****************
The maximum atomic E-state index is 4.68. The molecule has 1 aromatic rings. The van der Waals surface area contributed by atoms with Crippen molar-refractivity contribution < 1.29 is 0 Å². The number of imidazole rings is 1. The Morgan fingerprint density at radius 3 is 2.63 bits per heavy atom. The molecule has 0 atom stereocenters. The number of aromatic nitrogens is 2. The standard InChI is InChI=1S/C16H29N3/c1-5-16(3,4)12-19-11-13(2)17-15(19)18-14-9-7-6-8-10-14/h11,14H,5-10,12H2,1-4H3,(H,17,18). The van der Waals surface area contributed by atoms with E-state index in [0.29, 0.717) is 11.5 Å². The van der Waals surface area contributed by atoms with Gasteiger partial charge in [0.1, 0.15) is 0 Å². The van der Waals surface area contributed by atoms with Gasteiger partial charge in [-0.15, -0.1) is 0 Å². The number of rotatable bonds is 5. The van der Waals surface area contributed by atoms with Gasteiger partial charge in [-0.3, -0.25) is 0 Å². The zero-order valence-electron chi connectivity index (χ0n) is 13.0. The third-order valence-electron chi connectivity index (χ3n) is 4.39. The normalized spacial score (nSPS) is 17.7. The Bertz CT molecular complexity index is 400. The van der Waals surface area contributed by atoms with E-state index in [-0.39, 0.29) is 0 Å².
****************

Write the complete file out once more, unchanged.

The maximum atomic E-state index is 4.68. The molecule has 1 aromatic rings. The van der Waals surface area contributed by atoms with Crippen molar-refractivity contribution < 1.29 is 0 Å². The number of imidazole rings is 1. The Morgan fingerprint density at radius 3 is 2.63 bits per heavy atom. The molecule has 0 atom stereocenters. The number of aromatic nitrogens is 2. The standard InChI is InChI=1S/C16H29N3/c1-5-16(3,4)12-19-11-13(2)17-15(19)18-14-9-7-6-8-10-14/h11,14H,5-10,12H2,1-4H3,(H,17,18). The van der Waals surface area contributed by atoms with E-state index in [0.29, 0.717) is 11.5 Å². The van der Waals surface area contributed by atoms with Gasteiger partial charge in [0.1, 0.15) is 0 Å². The van der Waals surface area contributed by atoms with Gasteiger partial charge in [-0.15, -0.1) is 0 Å². The number of rotatable bonds is 5. The van der Waals surface area contributed by atoms with Gasteiger partial charge in [-0.3, -0.25) is 0 Å². The zero-order valence-electron chi connectivity index (χ0n) is 13.0. The third-order valence-electron chi connectivity index (χ3n) is 4.39. The normalized spacial score (nSPS) is 17.7. The Bertz CT molecular complexity index is 400. The van der Waals surface area contributed by atoms with E-state index in [-0.39, 0.29) is 0 Å².